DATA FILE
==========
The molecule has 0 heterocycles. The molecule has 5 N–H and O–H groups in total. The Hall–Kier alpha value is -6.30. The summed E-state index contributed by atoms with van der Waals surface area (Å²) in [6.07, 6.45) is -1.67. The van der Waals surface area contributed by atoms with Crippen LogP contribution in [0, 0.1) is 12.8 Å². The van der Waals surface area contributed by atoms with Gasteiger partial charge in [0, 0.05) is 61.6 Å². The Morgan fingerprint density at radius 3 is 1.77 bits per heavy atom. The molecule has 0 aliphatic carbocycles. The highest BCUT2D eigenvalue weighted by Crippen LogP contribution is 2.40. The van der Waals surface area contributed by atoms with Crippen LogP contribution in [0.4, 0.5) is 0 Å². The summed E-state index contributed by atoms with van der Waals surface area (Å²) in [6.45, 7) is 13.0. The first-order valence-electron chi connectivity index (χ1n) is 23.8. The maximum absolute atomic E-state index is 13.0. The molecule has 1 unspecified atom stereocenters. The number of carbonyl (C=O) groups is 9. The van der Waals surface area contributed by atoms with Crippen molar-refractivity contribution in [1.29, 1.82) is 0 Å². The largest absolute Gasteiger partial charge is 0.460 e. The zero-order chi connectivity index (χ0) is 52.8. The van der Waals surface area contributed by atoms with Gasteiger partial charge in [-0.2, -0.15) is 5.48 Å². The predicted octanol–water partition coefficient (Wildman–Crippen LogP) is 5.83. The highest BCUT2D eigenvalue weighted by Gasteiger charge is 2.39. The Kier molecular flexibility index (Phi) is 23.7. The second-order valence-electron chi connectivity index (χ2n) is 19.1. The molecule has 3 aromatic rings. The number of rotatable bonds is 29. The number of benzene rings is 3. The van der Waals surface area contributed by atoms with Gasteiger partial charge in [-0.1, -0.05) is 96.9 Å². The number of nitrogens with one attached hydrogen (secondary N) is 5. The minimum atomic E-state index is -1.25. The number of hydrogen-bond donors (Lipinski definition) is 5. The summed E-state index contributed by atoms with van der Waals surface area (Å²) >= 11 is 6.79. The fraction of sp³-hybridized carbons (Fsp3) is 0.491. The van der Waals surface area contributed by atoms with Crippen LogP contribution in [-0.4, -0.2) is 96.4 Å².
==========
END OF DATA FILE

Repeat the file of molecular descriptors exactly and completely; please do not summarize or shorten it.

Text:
The molecule has 0 heterocycles. The molecule has 5 N–H and O–H groups in total. The Hall–Kier alpha value is -6.30. The summed E-state index contributed by atoms with van der Waals surface area (Å²) in [6.07, 6.45) is -1.67. The van der Waals surface area contributed by atoms with Crippen LogP contribution in [0, 0.1) is 12.8 Å². The van der Waals surface area contributed by atoms with Gasteiger partial charge in [0, 0.05) is 61.6 Å². The Morgan fingerprint density at radius 3 is 1.77 bits per heavy atom. The molecule has 0 aliphatic carbocycles. The highest BCUT2D eigenvalue weighted by Crippen LogP contribution is 2.40. The van der Waals surface area contributed by atoms with Crippen LogP contribution in [0.4, 0.5) is 0 Å². The summed E-state index contributed by atoms with van der Waals surface area (Å²) in [6.45, 7) is 13.0. The first-order valence-electron chi connectivity index (χ1n) is 23.8. The maximum absolute atomic E-state index is 13.0. The molecule has 1 unspecified atom stereocenters. The number of carbonyl (C=O) groups is 9. The van der Waals surface area contributed by atoms with Crippen molar-refractivity contribution in [1.29, 1.82) is 0 Å². The largest absolute Gasteiger partial charge is 0.460 e. The zero-order chi connectivity index (χ0) is 52.8. The van der Waals surface area contributed by atoms with Gasteiger partial charge in [-0.2, -0.15) is 5.48 Å². The predicted octanol–water partition coefficient (Wildman–Crippen LogP) is 5.83. The highest BCUT2D eigenvalue weighted by Gasteiger charge is 2.39. The Kier molecular flexibility index (Phi) is 23.7. The second-order valence-electron chi connectivity index (χ2n) is 19.1. The molecule has 3 aromatic rings. The number of rotatable bonds is 29. The number of benzene rings is 3. The van der Waals surface area contributed by atoms with Gasteiger partial charge in [-0.1, -0.05) is 96.9 Å². The number of nitrogens with one attached hydrogen (secondary N) is 5. The minimum atomic E-state index is -1.25. The number of hydrogen-bond donors (Lipinski definition) is 5. The summed E-state index contributed by atoms with van der Waals surface area (Å²) >= 11 is 6.79. The fraction of sp³-hybridized carbons (Fsp3) is 0.491. The van der Waals surface area contributed by atoms with Crippen LogP contribution in [-0.4, -0.2) is 96.4 Å².